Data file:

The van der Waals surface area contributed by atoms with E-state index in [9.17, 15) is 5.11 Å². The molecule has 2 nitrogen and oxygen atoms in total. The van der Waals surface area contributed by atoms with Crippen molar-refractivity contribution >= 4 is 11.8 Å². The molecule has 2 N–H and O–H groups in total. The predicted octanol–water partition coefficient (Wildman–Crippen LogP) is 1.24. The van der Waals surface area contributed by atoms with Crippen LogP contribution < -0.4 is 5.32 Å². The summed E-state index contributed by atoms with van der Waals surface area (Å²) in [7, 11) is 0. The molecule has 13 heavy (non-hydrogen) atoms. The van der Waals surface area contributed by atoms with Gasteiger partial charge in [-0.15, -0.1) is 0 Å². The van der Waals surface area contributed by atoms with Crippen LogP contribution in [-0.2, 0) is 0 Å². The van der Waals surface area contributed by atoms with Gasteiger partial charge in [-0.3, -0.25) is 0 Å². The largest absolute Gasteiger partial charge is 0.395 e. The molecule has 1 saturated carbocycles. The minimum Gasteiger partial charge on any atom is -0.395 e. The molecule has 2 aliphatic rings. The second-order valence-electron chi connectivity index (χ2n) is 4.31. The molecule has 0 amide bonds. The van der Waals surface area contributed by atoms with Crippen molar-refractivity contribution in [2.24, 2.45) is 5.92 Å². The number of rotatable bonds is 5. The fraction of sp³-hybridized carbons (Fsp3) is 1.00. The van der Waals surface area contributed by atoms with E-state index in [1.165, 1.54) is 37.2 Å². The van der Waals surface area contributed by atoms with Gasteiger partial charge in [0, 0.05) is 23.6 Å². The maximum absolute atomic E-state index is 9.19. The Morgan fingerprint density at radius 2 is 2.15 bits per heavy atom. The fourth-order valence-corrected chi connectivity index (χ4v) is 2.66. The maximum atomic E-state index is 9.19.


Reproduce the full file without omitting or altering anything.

The van der Waals surface area contributed by atoms with E-state index in [9.17, 15) is 5.11 Å². The molecule has 2 nitrogen and oxygen atoms in total. The van der Waals surface area contributed by atoms with Crippen molar-refractivity contribution >= 4 is 11.8 Å². The molecule has 2 N–H and O–H groups in total. The predicted octanol–water partition coefficient (Wildman–Crippen LogP) is 1.24. The van der Waals surface area contributed by atoms with Crippen LogP contribution < -0.4 is 5.32 Å². The summed E-state index contributed by atoms with van der Waals surface area (Å²) in [7, 11) is 0. The molecule has 13 heavy (non-hydrogen) atoms. The van der Waals surface area contributed by atoms with Gasteiger partial charge in [-0.15, -0.1) is 0 Å². The van der Waals surface area contributed by atoms with Crippen LogP contribution in [-0.2, 0) is 0 Å². The van der Waals surface area contributed by atoms with Gasteiger partial charge in [-0.3, -0.25) is 0 Å². The largest absolute Gasteiger partial charge is 0.395 e. The molecule has 1 saturated carbocycles. The minimum Gasteiger partial charge on any atom is -0.395 e. The molecule has 2 aliphatic rings. The second-order valence-electron chi connectivity index (χ2n) is 4.31. The molecule has 0 amide bonds. The van der Waals surface area contributed by atoms with Crippen molar-refractivity contribution in [2.24, 2.45) is 5.92 Å². The number of rotatable bonds is 5. The fraction of sp³-hybridized carbons (Fsp3) is 1.00. The van der Waals surface area contributed by atoms with E-state index in [1.165, 1.54) is 37.2 Å². The van der Waals surface area contributed by atoms with Gasteiger partial charge in [0, 0.05) is 23.6 Å². The maximum absolute atomic E-state index is 9.19. The Morgan fingerprint density at radius 2 is 2.15 bits per heavy atom. The fourth-order valence-corrected chi connectivity index (χ4v) is 2.66. The maximum atomic E-state index is 9.19.